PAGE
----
Each month, I share a net worth update for the Brewing FIRE household. This brief summary of our financial standing serves as a progress report on our journey to financial independence.
In addition to giving a snapshot of our net worth, I will compare our progress to the previous month. I will also comment on any notable changes to our finances. Finally, I will share my “Chart of the Month,” which should add some color to my saving and investing strategy.
November 2018 Net Worth
We use Personal Capital to track our net worth. Personal Capital makes it easy to track all of our banking accounts, investing accounts, credit cards and loans all in one place. Personal Capital also has numerous other functions for analyzing your investment holdings, asset allocation and performance, as well as some great retirement planning tools.
November was a good month on the Brewing FIRE homestead. We spentour time raking leaves, getting outside as much as possible, and prepping our basement bungalow for a new tenant. And we ate some turkey, too.
This year, I made a conscious effort to not waste money over the Thanksgiving holiday weekend. On Black Friday, I brewed a nice Brett Pale Ale instead of battling traffic and crowds at stores. And on Small Business Saturday, we explored a park near our house and found some awesome lookout spots.
We also busted out some DIY skills to replace the crappy, outdated light fixture in our dining room. We acquired an ugly chandelier from my relatives after I installed a new fixture for them. Mrs. BF picked up some antique spray paint, a medallion and some twine, and now we have this nifty dining room light.
After the turbulent swings of October, we had a return to normalcy in November. The market bounced back some, and we didn’t have any unforeseen expenditures.
Cash: as you can see, we started building up our cash balance this month. Part of this was by design, part is just timing. We got an FSA reimbursement check for Baby BF’s daycare expenses, and Mrs. BF had the rare three paycheck month.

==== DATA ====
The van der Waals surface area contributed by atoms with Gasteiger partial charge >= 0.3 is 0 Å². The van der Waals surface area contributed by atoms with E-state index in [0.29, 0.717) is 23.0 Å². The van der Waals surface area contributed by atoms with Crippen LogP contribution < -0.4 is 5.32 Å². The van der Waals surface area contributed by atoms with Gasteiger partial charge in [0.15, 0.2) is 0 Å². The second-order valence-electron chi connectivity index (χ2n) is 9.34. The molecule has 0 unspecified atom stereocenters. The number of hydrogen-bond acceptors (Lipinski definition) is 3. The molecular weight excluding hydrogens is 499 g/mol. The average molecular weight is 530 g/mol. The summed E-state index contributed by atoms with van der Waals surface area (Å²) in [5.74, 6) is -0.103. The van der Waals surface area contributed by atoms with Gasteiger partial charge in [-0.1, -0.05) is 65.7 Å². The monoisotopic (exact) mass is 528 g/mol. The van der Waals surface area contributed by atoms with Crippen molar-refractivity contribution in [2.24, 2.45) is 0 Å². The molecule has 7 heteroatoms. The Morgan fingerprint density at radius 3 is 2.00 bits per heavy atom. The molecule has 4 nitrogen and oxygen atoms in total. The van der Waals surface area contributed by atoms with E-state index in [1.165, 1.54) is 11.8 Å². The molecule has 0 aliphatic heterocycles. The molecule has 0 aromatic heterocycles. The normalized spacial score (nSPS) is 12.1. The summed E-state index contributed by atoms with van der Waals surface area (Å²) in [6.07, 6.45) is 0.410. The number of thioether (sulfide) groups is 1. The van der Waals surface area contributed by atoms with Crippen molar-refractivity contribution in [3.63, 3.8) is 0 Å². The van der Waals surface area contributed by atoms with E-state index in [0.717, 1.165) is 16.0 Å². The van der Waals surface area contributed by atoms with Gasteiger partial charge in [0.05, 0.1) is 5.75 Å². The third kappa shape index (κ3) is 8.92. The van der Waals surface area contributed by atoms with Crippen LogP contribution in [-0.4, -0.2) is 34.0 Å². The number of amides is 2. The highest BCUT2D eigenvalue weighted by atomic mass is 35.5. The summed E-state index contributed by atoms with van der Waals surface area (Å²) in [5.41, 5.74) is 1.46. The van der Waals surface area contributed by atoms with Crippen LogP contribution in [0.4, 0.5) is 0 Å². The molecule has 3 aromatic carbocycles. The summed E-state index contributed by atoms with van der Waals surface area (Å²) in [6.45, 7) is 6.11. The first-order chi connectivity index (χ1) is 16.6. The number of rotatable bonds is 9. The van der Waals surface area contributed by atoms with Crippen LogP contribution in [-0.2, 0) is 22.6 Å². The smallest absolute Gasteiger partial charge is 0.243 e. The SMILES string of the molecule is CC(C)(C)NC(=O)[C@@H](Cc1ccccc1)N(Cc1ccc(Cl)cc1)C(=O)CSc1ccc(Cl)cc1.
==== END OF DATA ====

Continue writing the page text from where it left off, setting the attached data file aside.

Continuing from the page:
But we also have some expenses coming up. Namely, the loan on our solar system is going to be reamortized in January, so we need to make a lump sum payment to maintain our repayment schedule. We’ll get this money back in the form of a federal tax rebate, so there’s actually no net change. I’ll write about our solar investment one of these days.
We also plan to open an Ally savings account shortly. I just saw that the interest rate has been boosted to 2.0%. I never thought I’d see 2% again!
Equities: our investment accounts bounced back nicely in November, though we’re not quite back to the levels we saw during the end of the summer.
Although the major indices did not reach levels of previous highs, it does appear that we have ‘calmed down’ a bit. I’m still cleaning up my portfolio in the event that we are entering a recession in the near future. I’m still selling high beta stocks, keeping some money in cash, and putting the difference in index funds.
Home Equity: Housing prices seem to still be trending lower as a result of higher interest rates, but I think they will level out soon. Depends on whether the Fed keeps raising rates. It’s not overly important to us, though. We don’t need to refinance and I don’t see us moving anytime soon.
Chart of the Month: Company Stock Ownership
I’ve mentioned a few times on the blog (here and here) that I own too much of my own company’s stock. Obviously this is a risk from a diversification standpoint. It’s also risky because my paycheck and my investment returns are coming from the same place.
It was time to stop talking about reducing my company stock exposure, and finally do something about it. In November I sold a significant chunk of my remaining company stock, and my holdings have finally reached <5% of my net worth.
To be honest, it feels really good.
Part of me fell into that trap where I felt like my company is doing well and I wanted to profit from the hard work I’m putting in. But at the end of the day, I’m just gambling. There’s no reason to believe that my company will outperform any other comparable company, so I shouldn’t risk my assets on such a bet.
By divesting most of my company stock, my overall weighted beta (volatility vs. total market) is much lower now. I can sleep easier, knowing that my net worth doesn’t hinge on the market performance of one small corporation.
I still own some shares in my taxable account that I bought as part of our IPO. I’m planning to hold on to them for now and think of them as a potential ‘accelerator’ on my path to FI, in the event that the stock does well.
I’m still, of course, maxing out my Employee Stock Purchase Plan. I collect the free money afforded by the discounted stock purchase, and sell the shares on the first possible day. Rinse, dry, repeat.
Thanks again for following along with our monthly progress report, and please let me know what you think in the comments. Cheers!